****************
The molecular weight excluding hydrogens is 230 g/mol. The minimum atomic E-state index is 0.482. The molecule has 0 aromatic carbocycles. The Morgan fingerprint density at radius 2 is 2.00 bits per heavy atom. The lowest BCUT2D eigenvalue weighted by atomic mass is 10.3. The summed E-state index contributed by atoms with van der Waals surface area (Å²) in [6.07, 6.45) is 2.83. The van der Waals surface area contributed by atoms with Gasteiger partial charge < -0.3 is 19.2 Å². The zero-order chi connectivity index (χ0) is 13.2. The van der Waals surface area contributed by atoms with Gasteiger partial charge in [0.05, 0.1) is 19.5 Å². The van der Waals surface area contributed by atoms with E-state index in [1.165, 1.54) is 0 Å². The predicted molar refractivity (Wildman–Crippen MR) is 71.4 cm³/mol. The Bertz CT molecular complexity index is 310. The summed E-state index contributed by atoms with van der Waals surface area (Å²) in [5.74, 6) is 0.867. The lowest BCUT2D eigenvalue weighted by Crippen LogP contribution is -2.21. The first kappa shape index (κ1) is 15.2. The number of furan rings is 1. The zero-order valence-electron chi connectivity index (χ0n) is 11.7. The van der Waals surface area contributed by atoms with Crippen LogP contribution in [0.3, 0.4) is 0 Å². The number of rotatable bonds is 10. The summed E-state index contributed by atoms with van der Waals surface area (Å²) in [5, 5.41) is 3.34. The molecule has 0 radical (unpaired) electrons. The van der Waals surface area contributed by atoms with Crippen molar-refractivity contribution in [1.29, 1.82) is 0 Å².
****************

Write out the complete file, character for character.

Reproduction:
The molecular weight excluding hydrogens is 230 g/mol. The minimum atomic E-state index is 0.482. The molecule has 0 aromatic carbocycles. The Morgan fingerprint density at radius 2 is 2.00 bits per heavy atom. The lowest BCUT2D eigenvalue weighted by atomic mass is 10.3. The summed E-state index contributed by atoms with van der Waals surface area (Å²) in [6.07, 6.45) is 2.83. The van der Waals surface area contributed by atoms with Gasteiger partial charge < -0.3 is 19.2 Å². The zero-order chi connectivity index (χ0) is 13.2. The van der Waals surface area contributed by atoms with Gasteiger partial charge in [0.05, 0.1) is 19.5 Å². The van der Waals surface area contributed by atoms with E-state index in [1.165, 1.54) is 0 Å². The predicted molar refractivity (Wildman–Crippen MR) is 71.4 cm³/mol. The Bertz CT molecular complexity index is 310. The summed E-state index contributed by atoms with van der Waals surface area (Å²) in [5.74, 6) is 0.867. The lowest BCUT2D eigenvalue weighted by Crippen LogP contribution is -2.21. The first kappa shape index (κ1) is 15.2. The number of furan rings is 1. The zero-order valence-electron chi connectivity index (χ0n) is 11.7. The van der Waals surface area contributed by atoms with Crippen LogP contribution in [0.3, 0.4) is 0 Å². The number of rotatable bonds is 10. The summed E-state index contributed by atoms with van der Waals surface area (Å²) in [5, 5.41) is 3.34. The molecule has 0 radical (unpaired) electrons. The van der Waals surface area contributed by atoms with Crippen molar-refractivity contribution in [1.29, 1.82) is 0 Å².